This weekend, if you are of a certain age, you have permission to wear white. This edict has been debunked by fashionistas recently; white has become the new black. Hurrah — it is fresh and clean. Only white is not-so-flattering on my butt. So I strategically wear this bright, happy color with layers and smile at my shocked grandmother in the mirror.
I am also of the age where May brings up a flood of memories and gratitude.
Every scent and sound throws me back to the women who cultivated my love of the dirt. I remember you all — both grandmothers with their carefully chosen long-stemmed rose bushes, my mother with the wild willful planters of fiery red geraniums and mint. I wish they could see that I plant herbs close together and crush lavender as I walk by.
This spring in Seattle I have the privilege to see the season of roses, peonies and Mock Orange bushes. My morning walks with Olive, in my white linen and wool sweater (Seattle sports a “marine layer” until noon) are sumptuous and breathtaking. I snap masses of photos and inhale Abraham Darby up my nose, all while leaning dangerously into the gardens of strangers.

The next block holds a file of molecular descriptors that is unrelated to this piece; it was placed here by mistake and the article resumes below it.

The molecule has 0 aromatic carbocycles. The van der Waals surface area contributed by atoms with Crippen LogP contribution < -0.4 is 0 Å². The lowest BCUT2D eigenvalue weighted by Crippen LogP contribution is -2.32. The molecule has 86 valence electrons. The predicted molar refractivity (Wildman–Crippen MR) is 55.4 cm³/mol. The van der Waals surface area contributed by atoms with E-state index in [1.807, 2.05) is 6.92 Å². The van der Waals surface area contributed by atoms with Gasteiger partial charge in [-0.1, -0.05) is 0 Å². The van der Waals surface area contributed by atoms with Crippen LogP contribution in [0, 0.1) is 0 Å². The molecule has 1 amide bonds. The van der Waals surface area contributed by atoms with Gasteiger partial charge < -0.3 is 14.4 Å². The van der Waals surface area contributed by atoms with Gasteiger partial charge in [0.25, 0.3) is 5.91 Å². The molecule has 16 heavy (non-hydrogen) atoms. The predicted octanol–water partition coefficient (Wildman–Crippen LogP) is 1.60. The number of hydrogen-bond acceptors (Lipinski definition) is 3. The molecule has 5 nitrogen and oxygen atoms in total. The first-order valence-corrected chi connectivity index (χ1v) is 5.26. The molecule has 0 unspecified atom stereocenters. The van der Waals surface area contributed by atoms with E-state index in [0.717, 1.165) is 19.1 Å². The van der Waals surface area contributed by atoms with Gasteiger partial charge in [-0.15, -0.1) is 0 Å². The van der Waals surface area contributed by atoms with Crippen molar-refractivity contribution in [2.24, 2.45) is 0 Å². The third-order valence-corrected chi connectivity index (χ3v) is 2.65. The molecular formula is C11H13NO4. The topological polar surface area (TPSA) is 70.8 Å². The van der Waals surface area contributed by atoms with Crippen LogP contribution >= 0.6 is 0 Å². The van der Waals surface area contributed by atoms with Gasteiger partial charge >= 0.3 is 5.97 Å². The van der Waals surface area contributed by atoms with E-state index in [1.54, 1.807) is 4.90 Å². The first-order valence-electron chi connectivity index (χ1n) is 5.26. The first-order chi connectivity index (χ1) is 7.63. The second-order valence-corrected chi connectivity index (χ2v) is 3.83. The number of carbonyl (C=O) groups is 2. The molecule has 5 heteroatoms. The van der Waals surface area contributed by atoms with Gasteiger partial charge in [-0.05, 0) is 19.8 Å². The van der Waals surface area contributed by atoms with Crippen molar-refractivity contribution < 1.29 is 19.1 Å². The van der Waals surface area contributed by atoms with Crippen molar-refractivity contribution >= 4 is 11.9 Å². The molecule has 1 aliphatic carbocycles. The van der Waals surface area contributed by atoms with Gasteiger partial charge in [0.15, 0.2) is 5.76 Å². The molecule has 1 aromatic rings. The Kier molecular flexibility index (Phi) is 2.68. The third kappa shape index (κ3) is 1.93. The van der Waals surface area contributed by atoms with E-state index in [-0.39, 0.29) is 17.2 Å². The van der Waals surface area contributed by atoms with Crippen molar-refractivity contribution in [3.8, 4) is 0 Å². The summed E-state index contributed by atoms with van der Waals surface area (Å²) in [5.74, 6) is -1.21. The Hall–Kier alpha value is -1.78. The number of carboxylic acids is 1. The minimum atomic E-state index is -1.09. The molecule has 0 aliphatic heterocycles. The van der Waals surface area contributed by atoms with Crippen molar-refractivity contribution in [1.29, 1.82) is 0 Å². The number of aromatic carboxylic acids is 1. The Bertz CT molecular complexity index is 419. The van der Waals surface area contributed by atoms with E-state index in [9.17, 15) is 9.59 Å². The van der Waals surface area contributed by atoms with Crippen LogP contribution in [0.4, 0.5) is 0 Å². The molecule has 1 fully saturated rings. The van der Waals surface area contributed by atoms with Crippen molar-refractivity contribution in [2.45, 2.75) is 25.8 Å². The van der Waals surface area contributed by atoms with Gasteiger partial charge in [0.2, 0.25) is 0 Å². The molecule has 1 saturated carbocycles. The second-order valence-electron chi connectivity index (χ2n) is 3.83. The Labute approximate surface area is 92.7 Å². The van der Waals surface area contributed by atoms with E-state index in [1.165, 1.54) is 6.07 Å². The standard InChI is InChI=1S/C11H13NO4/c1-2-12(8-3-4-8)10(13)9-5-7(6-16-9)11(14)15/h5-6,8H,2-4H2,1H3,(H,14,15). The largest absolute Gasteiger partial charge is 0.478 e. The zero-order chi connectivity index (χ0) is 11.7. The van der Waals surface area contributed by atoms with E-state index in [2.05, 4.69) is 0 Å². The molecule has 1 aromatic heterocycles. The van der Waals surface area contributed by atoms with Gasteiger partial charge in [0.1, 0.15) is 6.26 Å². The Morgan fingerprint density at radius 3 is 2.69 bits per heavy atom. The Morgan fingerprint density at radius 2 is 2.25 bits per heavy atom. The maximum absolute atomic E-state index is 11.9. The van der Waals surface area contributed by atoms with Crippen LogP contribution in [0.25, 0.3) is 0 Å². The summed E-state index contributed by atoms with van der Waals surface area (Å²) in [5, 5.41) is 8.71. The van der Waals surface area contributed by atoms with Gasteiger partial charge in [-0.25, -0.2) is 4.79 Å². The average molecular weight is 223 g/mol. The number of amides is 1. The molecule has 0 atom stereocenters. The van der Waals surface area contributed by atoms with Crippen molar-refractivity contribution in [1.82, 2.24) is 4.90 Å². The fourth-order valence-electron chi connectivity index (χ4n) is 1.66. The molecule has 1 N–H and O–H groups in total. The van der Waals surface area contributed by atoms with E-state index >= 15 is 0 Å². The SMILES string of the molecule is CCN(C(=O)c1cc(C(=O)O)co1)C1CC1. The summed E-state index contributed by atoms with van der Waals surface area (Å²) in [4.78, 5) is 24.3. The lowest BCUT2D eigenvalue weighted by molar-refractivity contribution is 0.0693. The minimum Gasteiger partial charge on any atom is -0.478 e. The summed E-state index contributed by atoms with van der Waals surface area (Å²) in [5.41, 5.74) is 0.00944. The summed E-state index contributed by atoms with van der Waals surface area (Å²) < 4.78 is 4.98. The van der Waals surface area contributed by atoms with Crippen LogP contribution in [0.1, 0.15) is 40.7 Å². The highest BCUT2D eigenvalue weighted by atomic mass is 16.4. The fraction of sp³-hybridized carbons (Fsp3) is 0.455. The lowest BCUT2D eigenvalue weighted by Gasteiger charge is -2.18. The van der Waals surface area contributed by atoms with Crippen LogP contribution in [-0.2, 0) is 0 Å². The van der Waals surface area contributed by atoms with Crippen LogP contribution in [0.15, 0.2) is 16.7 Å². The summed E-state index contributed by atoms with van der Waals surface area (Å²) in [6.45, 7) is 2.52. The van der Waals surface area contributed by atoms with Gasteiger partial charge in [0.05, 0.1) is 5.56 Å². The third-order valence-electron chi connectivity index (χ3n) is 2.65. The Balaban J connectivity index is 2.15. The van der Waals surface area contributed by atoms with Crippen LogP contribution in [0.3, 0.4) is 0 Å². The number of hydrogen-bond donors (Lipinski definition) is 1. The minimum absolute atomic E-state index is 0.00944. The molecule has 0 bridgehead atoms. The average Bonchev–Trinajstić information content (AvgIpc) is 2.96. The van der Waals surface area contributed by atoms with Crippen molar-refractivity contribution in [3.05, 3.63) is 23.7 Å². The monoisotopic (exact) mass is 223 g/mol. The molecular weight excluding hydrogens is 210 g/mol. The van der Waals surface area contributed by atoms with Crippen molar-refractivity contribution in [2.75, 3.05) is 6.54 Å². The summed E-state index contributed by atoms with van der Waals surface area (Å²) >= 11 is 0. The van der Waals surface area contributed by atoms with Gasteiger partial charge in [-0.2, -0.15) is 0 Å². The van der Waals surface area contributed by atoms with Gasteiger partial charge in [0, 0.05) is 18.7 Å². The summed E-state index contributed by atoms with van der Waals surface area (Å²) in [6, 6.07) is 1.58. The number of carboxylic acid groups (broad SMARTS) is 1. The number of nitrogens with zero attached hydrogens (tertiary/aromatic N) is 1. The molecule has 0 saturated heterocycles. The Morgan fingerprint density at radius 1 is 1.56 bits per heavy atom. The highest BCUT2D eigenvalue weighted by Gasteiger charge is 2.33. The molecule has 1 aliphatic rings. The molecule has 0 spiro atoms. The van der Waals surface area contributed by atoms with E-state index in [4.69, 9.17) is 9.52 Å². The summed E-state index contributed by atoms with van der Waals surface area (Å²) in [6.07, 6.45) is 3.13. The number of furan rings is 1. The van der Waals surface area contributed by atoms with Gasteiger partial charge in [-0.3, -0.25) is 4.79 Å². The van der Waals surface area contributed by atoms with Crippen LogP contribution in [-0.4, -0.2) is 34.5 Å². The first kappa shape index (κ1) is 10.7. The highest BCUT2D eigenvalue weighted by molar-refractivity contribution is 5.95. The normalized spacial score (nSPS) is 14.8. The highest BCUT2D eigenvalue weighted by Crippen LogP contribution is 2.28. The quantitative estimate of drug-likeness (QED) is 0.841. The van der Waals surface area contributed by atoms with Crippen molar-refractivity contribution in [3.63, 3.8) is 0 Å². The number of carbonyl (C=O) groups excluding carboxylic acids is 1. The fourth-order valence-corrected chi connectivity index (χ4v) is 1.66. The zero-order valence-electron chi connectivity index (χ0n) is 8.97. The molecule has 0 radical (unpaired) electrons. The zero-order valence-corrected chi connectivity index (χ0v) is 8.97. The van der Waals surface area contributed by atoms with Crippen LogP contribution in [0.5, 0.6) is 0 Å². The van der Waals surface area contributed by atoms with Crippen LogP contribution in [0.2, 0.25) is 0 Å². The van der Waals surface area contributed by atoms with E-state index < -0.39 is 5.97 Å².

I have to talk on the phone away from the window, the birdsong is so loud.
I put up the Silver Palate Minted Spinach and Snap Pea soup recipe, fragrant and bright green, to drink cold out of a jar. I simmer down pot-fulls of strawberries. I plant another round of sorrel, tarragon and basil in foraged containers.
And like the women who showed me how to cultivate, I, too, go down to the beds in the morning and greet my garden. For these women not only taught me to plant deep and water well, they showed me that our gardens, as all things that bring me joy, need to be thanked.
So I am the pajama-clad, bed-haired and graying lady speaking to my little garden at six in the morning. “Hello, Lovely,” I usually begin, then bury my nose in a blossom. I swear they nod at me.